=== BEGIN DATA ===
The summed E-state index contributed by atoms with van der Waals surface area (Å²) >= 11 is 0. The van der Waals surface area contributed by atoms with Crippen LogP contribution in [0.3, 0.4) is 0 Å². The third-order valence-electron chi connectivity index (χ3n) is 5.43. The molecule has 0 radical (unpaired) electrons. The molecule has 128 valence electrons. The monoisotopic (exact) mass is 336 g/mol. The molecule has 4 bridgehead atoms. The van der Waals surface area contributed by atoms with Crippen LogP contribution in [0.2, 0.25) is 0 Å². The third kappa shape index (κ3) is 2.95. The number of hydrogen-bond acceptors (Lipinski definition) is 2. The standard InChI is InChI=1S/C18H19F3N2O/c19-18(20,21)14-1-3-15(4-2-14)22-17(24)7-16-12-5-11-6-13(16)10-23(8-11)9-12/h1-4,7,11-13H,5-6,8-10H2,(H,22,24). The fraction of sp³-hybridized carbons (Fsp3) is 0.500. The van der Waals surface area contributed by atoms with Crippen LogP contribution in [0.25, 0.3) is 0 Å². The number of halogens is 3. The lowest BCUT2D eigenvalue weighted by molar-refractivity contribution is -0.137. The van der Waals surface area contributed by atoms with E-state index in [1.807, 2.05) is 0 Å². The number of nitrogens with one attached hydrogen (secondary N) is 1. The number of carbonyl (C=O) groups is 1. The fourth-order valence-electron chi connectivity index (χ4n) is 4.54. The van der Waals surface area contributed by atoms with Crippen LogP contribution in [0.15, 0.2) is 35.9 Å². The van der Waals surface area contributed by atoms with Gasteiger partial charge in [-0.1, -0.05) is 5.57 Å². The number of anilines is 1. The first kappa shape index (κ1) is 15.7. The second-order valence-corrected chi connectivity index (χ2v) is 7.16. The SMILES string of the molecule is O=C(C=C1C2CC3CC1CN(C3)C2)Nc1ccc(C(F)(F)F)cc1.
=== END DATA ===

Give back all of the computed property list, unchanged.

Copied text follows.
The summed E-state index contributed by atoms with van der Waals surface area (Å²) >= 11 is 0. The van der Waals surface area contributed by atoms with Crippen LogP contribution in [0.3, 0.4) is 0 Å². The third-order valence-electron chi connectivity index (χ3n) is 5.43. The molecule has 0 radical (unpaired) electrons. The molecule has 128 valence electrons. The monoisotopic (exact) mass is 336 g/mol. The molecule has 4 bridgehead atoms. The van der Waals surface area contributed by atoms with Crippen LogP contribution in [0.2, 0.25) is 0 Å². The third kappa shape index (κ3) is 2.95. The number of hydrogen-bond acceptors (Lipinski definition) is 2. The standard InChI is InChI=1S/C18H19F3N2O/c19-18(20,21)14-1-3-15(4-2-14)22-17(24)7-16-12-5-11-6-13(16)10-23(8-11)9-12/h1-4,7,11-13H,5-6,8-10H2,(H,22,24). The fraction of sp³-hybridized carbons (Fsp3) is 0.500. The van der Waals surface area contributed by atoms with Crippen LogP contribution in [0.25, 0.3) is 0 Å². The number of halogens is 3. The lowest BCUT2D eigenvalue weighted by molar-refractivity contribution is -0.137. The van der Waals surface area contributed by atoms with E-state index in [1.807, 2.05) is 0 Å². The number of nitrogens with one attached hydrogen (secondary N) is 1. The number of carbonyl (C=O) groups is 1. The fourth-order valence-electron chi connectivity index (χ4n) is 4.54. The van der Waals surface area contributed by atoms with Crippen LogP contribution in [0.15, 0.2) is 35.9 Å². The van der Waals surface area contributed by atoms with Gasteiger partial charge in [-0.1, -0.05) is 5.57 Å². The number of anilines is 1. The first kappa shape index (κ1) is 15.7. The second-order valence-corrected chi connectivity index (χ2v) is 7.16. The SMILES string of the molecule is O=C(C=C1C2CC3CC1CN(C3)C2)Nc1ccc(C(F)(F)F)cc1.